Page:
The Staple locks both the visual crack and the microcracks together. Like stitching, it goes across the crack, and we still advise using epoxy during the staple installation and in the crack itself. The Staple not only keeps the concrete from pulling apart, it also addresses the side-to-side, lateral and heaving pressures on concrete slabs. In short, it ties the concrete back together.
Why not simply bend rebar into the same shape and use that? We tried that. When I first thought of the idea of a steel rod with a bend at both ends, I went to the store to buy one. I was sure something like that had already been thought of. However, no one had them or had ever heard of anything like it. So I went to a steel fabricator and had them made. The fabricator decided we needed a very strong piece of metal with high-yield strength to do the job. They worked perfectly. However, they were rather expensive.
It turns out schedule 40 rebar doesn’t have the needed yield strength to do the job and grade 60 was too difficult to work with. Yield strength determines when the steel begins to stretch. When it stretches under pressure naturally, the crack opens up again. So when we ran out of the ones they had made, we decided to make our own out of 3/8-inch rebar. When those failed, we went to 1⁄2-inch rebar. They also failed. Working with a testing laboratory, we discovered the reasons for the failures.
There was also a physical problem with the bends. The bend is round when you hand-bend rebar. This roundness allows for more stretch, which only helps the crack reopen under pressure. We were also advised that if the bends were not lined up with the preciseness of a factory right-angle bend you would lose even more efficiency of yield.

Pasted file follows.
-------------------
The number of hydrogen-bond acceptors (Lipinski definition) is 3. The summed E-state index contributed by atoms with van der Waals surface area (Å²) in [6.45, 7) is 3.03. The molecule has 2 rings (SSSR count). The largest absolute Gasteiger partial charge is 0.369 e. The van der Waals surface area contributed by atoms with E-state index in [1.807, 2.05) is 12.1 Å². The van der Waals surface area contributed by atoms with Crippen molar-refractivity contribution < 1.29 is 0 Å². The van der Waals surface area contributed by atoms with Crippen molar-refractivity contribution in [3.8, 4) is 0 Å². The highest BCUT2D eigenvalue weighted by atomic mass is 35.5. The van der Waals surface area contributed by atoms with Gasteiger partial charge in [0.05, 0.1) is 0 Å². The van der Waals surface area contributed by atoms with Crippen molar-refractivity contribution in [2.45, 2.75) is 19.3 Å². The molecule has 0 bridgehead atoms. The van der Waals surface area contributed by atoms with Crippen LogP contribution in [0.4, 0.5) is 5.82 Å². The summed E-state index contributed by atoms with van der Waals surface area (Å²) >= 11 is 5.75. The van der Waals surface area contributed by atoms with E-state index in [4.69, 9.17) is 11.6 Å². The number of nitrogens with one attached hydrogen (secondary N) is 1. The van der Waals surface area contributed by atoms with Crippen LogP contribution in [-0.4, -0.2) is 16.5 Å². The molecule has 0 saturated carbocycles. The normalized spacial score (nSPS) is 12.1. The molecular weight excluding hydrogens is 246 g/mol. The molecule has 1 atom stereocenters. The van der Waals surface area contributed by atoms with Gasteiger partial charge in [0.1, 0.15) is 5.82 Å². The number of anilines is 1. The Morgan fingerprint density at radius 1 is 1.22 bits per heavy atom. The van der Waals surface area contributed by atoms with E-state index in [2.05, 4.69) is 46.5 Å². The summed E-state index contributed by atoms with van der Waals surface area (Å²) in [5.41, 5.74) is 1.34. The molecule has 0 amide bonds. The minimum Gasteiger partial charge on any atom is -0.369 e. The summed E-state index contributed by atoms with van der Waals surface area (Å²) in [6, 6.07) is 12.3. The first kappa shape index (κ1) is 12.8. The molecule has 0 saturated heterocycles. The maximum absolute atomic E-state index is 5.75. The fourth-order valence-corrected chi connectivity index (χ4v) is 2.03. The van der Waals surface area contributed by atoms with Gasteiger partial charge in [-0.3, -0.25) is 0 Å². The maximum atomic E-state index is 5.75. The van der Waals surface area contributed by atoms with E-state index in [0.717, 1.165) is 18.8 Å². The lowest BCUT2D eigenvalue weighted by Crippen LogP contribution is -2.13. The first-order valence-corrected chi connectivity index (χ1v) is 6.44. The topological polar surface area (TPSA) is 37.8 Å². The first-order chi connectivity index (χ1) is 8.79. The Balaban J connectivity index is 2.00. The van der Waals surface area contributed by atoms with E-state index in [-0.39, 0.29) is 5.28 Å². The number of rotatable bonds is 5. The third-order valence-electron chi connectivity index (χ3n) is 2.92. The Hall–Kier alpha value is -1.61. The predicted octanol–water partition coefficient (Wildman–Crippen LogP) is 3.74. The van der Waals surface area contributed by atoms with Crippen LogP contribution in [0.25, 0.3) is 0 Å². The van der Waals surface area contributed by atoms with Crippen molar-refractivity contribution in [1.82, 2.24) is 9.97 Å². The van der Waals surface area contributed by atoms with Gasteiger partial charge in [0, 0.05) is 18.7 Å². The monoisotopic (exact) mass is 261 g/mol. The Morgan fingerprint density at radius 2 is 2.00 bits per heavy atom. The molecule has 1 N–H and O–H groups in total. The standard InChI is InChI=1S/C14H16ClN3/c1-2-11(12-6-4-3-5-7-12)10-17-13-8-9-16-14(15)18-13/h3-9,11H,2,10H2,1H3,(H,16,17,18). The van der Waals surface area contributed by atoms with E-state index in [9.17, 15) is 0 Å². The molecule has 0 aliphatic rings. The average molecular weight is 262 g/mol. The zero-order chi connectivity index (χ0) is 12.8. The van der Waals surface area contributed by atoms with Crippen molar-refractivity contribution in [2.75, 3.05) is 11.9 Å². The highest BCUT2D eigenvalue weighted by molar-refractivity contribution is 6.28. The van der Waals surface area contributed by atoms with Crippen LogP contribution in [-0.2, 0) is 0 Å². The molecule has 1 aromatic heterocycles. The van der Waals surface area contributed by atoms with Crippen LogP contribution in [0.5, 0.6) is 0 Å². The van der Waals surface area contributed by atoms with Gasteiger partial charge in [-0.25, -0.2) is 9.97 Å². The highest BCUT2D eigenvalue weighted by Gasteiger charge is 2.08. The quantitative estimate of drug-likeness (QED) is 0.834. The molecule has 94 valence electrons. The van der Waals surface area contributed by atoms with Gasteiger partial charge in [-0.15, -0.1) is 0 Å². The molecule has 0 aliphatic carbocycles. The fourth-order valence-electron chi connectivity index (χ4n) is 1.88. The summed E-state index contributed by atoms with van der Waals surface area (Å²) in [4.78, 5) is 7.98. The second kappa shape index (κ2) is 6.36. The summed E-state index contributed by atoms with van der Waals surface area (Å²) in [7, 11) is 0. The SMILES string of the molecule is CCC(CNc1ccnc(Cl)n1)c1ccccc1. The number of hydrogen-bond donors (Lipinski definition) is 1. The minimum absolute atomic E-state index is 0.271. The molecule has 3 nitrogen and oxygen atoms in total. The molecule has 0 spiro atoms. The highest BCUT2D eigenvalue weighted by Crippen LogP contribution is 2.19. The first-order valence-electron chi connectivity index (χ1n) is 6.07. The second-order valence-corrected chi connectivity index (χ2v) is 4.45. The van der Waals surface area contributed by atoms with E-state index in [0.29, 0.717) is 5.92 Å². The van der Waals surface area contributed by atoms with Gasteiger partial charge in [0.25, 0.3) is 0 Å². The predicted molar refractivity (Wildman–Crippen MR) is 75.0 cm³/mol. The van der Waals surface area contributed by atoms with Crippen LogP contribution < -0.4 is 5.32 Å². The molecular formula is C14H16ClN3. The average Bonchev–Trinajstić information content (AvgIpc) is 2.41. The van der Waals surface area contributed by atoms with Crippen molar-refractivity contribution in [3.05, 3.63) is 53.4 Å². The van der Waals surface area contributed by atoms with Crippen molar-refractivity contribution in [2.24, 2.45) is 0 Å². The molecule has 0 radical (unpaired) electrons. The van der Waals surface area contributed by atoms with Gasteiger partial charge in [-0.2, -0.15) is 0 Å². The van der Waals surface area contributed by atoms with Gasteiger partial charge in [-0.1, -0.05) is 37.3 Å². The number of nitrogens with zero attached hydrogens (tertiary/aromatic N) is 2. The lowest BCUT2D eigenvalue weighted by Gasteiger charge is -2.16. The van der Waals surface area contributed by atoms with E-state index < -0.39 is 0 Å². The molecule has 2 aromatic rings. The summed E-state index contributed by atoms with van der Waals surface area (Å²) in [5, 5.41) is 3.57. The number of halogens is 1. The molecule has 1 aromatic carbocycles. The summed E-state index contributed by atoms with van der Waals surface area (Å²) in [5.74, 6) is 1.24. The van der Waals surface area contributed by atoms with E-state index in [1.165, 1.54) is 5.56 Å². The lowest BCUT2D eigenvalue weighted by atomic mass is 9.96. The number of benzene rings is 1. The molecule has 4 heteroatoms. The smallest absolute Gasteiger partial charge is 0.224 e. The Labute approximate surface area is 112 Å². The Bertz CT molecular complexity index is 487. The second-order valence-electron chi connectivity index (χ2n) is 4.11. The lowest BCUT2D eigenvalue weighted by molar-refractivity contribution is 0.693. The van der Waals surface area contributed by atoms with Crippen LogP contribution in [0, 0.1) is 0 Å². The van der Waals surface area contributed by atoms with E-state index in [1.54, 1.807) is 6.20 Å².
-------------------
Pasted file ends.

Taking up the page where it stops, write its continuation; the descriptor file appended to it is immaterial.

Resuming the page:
The final answer was to get a factory-made staple using a high-grade, high-yield-strength metal. Our Concrete Staple tests out at a higher yield strength than grade 60 rebar.
Questions from Readers
My pool deck was built without expansion joints and has cracks (please see pictures). These cracks were repaired first with Scotch weld epoxy (lasted approximately 2 years and then developed cracks). The second repair was done with flexible polyurethane, which lasted longer. However, I think there were cracks on the top pool deck texture. Currently, I am in the process of repairing these cracks. I opened these cracks with a diamond blade and filled with Sikaflex self-leveling polyurethane sealer. Also, I cut the expansion joints The sealer here was Sikaflex polyurethane sealer as well.
- If metal concrete staples (bonded with epoxy or concrete) will prevent cracking?
- If I add these staples, do I have to remove the polyurethane sealer and replace it with epoxy or concrete?
- What will be the spacing between these staples?
Answer from Concrete Decor
For starters, addressing the cracks and joints with a flexible joint caulk is good. Doing so eliminates water intrusion that can lead to slab movement. Sika products are a good choice as well.
Regarding the random cracking and the uneven deck surface at the joint, you have a couple of choices. First, in answer to your question, staples will stop the crack from any further movement. However, installing staples will require resurfacing the concrete in that portion of your pool deck. If resurfacing that area of the deck that has dropped in elevation is desirable, you’ll need to do the following:
- Properly grind the existing deck that needs resurfacing. This will ensure a good bond of overlay to the existing surface.
- Repair cracks with staples to eliminate future movement.
- Apply bonding primer.
- Then apply polymer-modified leveling cement.
- Apply a knockdown finish to match the existing deck around the pool.
- Apply a color coat to the repaired area and existing area to ensure a color match.
I’m sharing these procedures with you so you can make a good decision about treating the existing surface as you have done in the past or taking a more holistic approach.